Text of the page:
FDA Warning Letter to Curaleaf Inc.

The Food and Drug Administration (FDA), following up on its public concerns about the science, safety, effectiveness and quality of unapproved products containing cannabidiol (CBD), recently issued a warning letter to Curaleaf Inc., of Wakefield, Massachusetts, for illegally selling unapproved products containing CBD online with unsubstantiated claims that the products treat cancer, Alzheimer’s disease, opioid withdrawal, pain and pet anxiety, among other conditions or diseases.

Acting FDA Commissioner Ned Sharpless, M.D., commenting on the warning letter,  indicated that “selling unapproved products with unsubstantiated therapeutic claims — such as claims that CBD products can treat serious diseases and conditions — can put patients and consumers at risk by leading them to put off important medical care.” He further stated that “there are many unanswered questions about the science, safety, effectiveness and quality of unapproved products containing CBD and that the agency stands firm in its commitment to continue monitoring the marketplace and protecting the public health by taking action as needed against companies that deceive consumers and put them at risk by illegally selling products marketed for therapeutic uses for which they are not approved.”

The agency has established an internal working group to explore potential regulatory pathways for various types of CBD products to be lawfully marketed, which held a public hearing in May. The acting Commissioner further noted that the “FDA will continue to work to protect the health and safety of American consumers from products that are being marketed in violation of the law,” through actions like the warning letter that was issued to Curaleaf. While the FDA stated that they recognize the potential opportunities and significant interest in drug and other consumer products containing CBD, the agency has a well-established pathway for drug development and drug approvals, and they remain committed to evaluating the agency’s regulatory policies related to other types of CBD products.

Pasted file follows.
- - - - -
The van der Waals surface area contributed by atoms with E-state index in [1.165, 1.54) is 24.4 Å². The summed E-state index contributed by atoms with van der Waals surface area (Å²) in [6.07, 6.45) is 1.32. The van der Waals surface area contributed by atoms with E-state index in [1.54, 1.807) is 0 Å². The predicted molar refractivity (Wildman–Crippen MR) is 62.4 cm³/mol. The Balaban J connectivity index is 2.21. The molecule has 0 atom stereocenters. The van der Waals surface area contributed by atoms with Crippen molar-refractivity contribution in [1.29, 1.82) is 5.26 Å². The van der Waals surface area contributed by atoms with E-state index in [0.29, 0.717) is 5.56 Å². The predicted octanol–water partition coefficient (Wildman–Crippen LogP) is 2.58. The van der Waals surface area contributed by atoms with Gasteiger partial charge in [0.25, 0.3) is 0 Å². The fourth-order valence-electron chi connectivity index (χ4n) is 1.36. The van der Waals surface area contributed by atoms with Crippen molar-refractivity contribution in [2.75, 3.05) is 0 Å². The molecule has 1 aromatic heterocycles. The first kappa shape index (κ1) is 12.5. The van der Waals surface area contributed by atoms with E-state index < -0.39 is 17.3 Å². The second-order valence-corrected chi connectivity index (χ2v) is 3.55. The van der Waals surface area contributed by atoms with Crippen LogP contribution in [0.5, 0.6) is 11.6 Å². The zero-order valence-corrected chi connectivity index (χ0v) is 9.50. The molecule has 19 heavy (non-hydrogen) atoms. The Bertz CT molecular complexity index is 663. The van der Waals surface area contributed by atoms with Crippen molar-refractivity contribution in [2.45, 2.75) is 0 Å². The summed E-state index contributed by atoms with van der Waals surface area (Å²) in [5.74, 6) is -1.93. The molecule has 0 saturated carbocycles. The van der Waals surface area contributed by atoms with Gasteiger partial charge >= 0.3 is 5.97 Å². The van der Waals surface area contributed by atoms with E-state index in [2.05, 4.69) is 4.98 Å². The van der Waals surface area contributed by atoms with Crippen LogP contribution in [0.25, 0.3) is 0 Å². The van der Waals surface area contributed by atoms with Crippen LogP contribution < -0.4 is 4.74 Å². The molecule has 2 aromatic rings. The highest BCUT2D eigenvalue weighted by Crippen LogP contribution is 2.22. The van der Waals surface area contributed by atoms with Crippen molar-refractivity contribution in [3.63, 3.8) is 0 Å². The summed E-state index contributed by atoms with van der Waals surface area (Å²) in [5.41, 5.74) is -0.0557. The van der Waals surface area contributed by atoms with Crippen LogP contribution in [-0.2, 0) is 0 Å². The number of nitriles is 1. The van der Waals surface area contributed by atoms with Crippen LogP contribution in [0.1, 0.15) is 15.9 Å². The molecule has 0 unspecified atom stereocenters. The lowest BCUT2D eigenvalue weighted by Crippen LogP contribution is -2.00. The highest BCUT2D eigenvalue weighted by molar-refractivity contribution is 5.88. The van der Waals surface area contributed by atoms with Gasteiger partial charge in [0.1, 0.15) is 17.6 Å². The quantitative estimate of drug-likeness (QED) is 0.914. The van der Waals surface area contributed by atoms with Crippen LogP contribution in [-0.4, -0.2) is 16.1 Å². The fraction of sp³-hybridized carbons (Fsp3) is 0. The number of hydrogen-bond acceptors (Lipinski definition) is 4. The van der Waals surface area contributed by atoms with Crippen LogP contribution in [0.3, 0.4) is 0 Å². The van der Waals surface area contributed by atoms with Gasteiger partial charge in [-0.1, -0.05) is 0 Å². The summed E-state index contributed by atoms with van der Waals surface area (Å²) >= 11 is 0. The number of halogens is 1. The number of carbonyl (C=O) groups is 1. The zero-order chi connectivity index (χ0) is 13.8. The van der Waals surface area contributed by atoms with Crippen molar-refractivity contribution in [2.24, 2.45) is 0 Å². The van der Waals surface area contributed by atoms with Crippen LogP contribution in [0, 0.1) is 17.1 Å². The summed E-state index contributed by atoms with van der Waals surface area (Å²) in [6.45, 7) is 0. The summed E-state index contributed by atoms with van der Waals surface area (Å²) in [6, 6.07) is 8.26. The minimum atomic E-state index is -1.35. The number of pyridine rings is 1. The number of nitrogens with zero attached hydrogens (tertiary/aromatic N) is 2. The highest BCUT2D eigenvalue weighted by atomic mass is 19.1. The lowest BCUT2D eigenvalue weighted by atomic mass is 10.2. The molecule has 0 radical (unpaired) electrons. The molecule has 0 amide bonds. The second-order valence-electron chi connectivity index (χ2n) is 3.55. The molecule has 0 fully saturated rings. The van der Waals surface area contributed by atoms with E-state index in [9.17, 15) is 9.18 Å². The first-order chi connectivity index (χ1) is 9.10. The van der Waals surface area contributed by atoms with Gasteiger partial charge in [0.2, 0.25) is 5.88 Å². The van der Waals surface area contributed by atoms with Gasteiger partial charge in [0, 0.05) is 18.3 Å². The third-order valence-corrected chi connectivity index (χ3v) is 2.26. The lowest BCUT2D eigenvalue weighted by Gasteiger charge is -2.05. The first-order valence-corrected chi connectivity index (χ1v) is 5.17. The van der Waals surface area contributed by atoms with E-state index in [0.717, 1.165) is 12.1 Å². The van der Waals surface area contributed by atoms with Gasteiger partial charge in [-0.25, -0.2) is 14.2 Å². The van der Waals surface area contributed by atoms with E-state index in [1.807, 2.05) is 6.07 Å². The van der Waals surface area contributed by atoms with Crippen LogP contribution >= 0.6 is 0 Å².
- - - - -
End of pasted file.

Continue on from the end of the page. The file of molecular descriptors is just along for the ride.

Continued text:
Now that products such as CBD have entered into the mainstream of commerce and increasing acceptance by society, greater regulatory oversight from federal and state agencies is now part of the industry. Advertising and promotional activities will need to comply with the well-established federal regulatory framework and health claims will need to be supported in order to market and distribute these products. It is clear that the FDA expects these products to comport to the federal regulations and therefore a regulatory strategy that includes scientific support along with quality of the products produced is a necessary component for product development in this emerging industry. Further guidance from the FDA is forthcoming; in the meantime it would be prudent for companies in this space to understand the agency’s current thinking in this matter set forth in this issued warning letter.